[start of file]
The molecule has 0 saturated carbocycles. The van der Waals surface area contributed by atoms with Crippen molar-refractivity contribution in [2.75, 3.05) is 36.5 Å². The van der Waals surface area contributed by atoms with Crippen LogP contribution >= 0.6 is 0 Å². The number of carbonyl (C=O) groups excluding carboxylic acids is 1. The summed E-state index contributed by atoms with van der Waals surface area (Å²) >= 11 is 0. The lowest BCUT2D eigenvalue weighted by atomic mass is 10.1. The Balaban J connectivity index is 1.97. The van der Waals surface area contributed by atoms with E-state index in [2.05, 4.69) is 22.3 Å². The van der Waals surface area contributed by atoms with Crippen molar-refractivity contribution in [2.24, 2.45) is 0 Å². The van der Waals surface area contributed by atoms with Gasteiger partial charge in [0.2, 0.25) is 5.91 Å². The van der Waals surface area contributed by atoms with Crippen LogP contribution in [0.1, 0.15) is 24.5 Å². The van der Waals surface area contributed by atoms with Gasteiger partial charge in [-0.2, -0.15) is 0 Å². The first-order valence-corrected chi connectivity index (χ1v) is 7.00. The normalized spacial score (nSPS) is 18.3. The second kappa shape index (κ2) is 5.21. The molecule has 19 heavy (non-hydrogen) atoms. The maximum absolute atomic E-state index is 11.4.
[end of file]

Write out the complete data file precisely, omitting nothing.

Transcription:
The molecule has 0 saturated carbocycles. The van der Waals surface area contributed by atoms with Crippen molar-refractivity contribution in [2.75, 3.05) is 36.5 Å². The van der Waals surface area contributed by atoms with Crippen LogP contribution >= 0.6 is 0 Å². The number of carbonyl (C=O) groups excluding carboxylic acids is 1. The summed E-state index contributed by atoms with van der Waals surface area (Å²) >= 11 is 0. The lowest BCUT2D eigenvalue weighted by atomic mass is 10.1. The Balaban J connectivity index is 1.97. The van der Waals surface area contributed by atoms with E-state index in [2.05, 4.69) is 22.3 Å². The van der Waals surface area contributed by atoms with Crippen molar-refractivity contribution in [2.24, 2.45) is 0 Å². The van der Waals surface area contributed by atoms with Gasteiger partial charge in [0.2, 0.25) is 5.91 Å². The van der Waals surface area contributed by atoms with Crippen LogP contribution in [0.1, 0.15) is 24.5 Å². The van der Waals surface area contributed by atoms with Gasteiger partial charge in [-0.2, -0.15) is 0 Å². The first-order valence-corrected chi connectivity index (χ1v) is 7.00. The normalized spacial score (nSPS) is 18.3. The second kappa shape index (κ2) is 5.21. The molecule has 19 heavy (non-hydrogen) atoms. The maximum absolute atomic E-state index is 11.4.